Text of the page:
October 19, 2021

Obama confesses: ‘We don’t have a strategy yet’ for Islamic State

President Barack Obama speaks the economy, Iraq, and Ukraine, Thursday, Aug. 28, 2014, in the James Brady Press Briefing Room of the White House in Washington, before convening a meeting with his national security team on the militant threat in Syria and Iraq.  (AP Photo/Charles Dharapak)

President Barack Obama speaks the economy, Iraq, and Ukraine, Thursday, Aug. 28, 2014, in the James Brady Press Briefing Room of the White House in Washington, before convening a meeting with his national security team on the militant threat in … more >

President Obama acknowledged Thursday he doesn’t have a plan for defeating Islamist militants in Syria and backed away from imminent military action, while he also downplayed reports of a new Russian invasion in Ukraine.

“We don’t have a strategy yet,” Mr. Obama said of his plans for defeating the Islamic State in Syria. “We need to make sure that we’ve got clear plans. As our strategy develops, we will consult with Congress.”

After a week of speculation that he was about to expand U.S. airstrikes against the terrorist group — also known by the acronyms ISIL and ISIS — from its positions in Iraq to those in Syria, the president said he has ordered his military advisers to give him “a range of options.”

But Mr. Obama tried to tamp down the suggestion that his decision was imminent, saying “folks are getting a little further ahead of where we’re at than we currently are.”

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“We need to make sure that we’ve got clear plans, that we’re developing them,” Mr. Obama said at a White House news conference. “There’s no point in me asking for action on the part of Congress before I know exactly what it is that is going to be required for us to get the job done.”

Russia ‘not listening’

In the other military crisis facing the president, Mr. Obama took a noticeably low-key approach to the news that Russian soldiers in tanks and armored personnel carriers captured a key town in Ukraine on Thursday, opening a new front in the six-month-old war and drawing fresh international condemnation at Moscow’s increasingly direct involvement in the fighting.

“I consider the actions we’ve seen in the last week a continuation of what we’ve seen for months now,” Mr. Obama said.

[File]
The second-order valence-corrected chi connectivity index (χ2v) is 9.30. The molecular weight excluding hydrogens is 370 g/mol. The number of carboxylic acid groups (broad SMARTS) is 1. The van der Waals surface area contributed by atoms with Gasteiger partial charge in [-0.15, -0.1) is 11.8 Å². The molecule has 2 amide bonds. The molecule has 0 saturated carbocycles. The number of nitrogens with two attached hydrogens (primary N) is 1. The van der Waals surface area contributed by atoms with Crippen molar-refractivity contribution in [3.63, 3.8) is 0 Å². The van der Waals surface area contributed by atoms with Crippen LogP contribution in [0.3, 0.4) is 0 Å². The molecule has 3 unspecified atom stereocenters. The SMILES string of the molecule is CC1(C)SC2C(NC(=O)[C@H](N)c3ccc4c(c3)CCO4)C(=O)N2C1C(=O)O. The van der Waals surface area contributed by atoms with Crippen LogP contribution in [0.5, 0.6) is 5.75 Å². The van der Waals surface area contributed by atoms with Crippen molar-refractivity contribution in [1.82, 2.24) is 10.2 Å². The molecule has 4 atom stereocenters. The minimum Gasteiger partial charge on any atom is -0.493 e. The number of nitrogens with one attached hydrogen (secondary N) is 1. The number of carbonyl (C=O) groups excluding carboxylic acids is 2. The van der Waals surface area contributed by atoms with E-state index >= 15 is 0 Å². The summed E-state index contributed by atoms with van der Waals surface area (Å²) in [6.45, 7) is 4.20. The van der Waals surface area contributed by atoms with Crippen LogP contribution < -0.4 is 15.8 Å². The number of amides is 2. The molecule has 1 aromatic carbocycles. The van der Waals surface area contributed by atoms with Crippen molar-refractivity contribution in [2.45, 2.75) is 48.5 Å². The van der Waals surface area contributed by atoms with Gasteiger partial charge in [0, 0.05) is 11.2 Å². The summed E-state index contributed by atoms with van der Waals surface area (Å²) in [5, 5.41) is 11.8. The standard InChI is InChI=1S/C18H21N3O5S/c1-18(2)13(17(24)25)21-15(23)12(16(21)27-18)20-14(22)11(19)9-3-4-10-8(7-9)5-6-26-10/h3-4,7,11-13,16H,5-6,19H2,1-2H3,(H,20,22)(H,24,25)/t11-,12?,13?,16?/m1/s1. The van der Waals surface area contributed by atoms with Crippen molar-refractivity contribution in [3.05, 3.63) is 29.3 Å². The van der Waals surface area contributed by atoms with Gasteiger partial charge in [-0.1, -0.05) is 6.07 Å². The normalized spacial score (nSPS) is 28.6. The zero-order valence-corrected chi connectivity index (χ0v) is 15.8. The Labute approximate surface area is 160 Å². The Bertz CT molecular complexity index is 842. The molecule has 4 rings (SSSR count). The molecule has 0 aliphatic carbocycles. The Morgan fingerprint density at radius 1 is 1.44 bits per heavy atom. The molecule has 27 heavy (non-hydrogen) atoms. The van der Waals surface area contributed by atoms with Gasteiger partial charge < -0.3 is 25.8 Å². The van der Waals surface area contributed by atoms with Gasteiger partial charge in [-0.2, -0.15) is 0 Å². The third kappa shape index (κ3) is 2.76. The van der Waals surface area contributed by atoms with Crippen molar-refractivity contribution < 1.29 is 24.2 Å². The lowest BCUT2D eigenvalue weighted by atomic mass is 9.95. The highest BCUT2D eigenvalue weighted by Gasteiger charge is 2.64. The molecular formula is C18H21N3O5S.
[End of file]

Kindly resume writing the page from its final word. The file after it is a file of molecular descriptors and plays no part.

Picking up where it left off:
That attitude contrasted sharply with comments from Samantha Power, the U.S. ambassador to the United Nations, who said Russia “is not listening” to the international outcry, including the increasingly broad economic sanctions imposed by the U.S. and the European Union. She said in the past 48 hours, “Russia’s actions have spoken volumes.”

Russia has to stop lying and has to stop fueling this conflict,” she said. “We see Russia’s actions for what they are: a deliberate effort to support, and now fight alongside, illegal separatists in another sovereign country.”

The White House announced Thursday night that Mr. Obama will host President Petro Poroshenko in Washington on Sept. 18.

But Moscow dismissed the accusations, describing the fighters in Ukraine as “Russian volunteers.” The Kremlin has repeatedly denied arming and supporting the separatists, who have been fighting Ukrainian troops for four months in the gravest crisis between Russia and the West since the end of the Cold War.

Some Republican lawmakers said Russia’s actions demonstrate why the Obama administration should send arms to the Ukrainian government.

“The United States and our European allies should immediately begin providing intelligence and defensive weapons to Ukraine, including anti-armor systems,” said Republican Sens. John McCain of Arizona and Lindsey Graham of South Carolina in a joint statement.

“We should also impose real sectoral sanctions on Russia — not the half-measures taken to date, but full sanctions on Russia’s defense, financial, energy and other sectors,” the two said, adding that it was “a moment to speak and act with clarity.”

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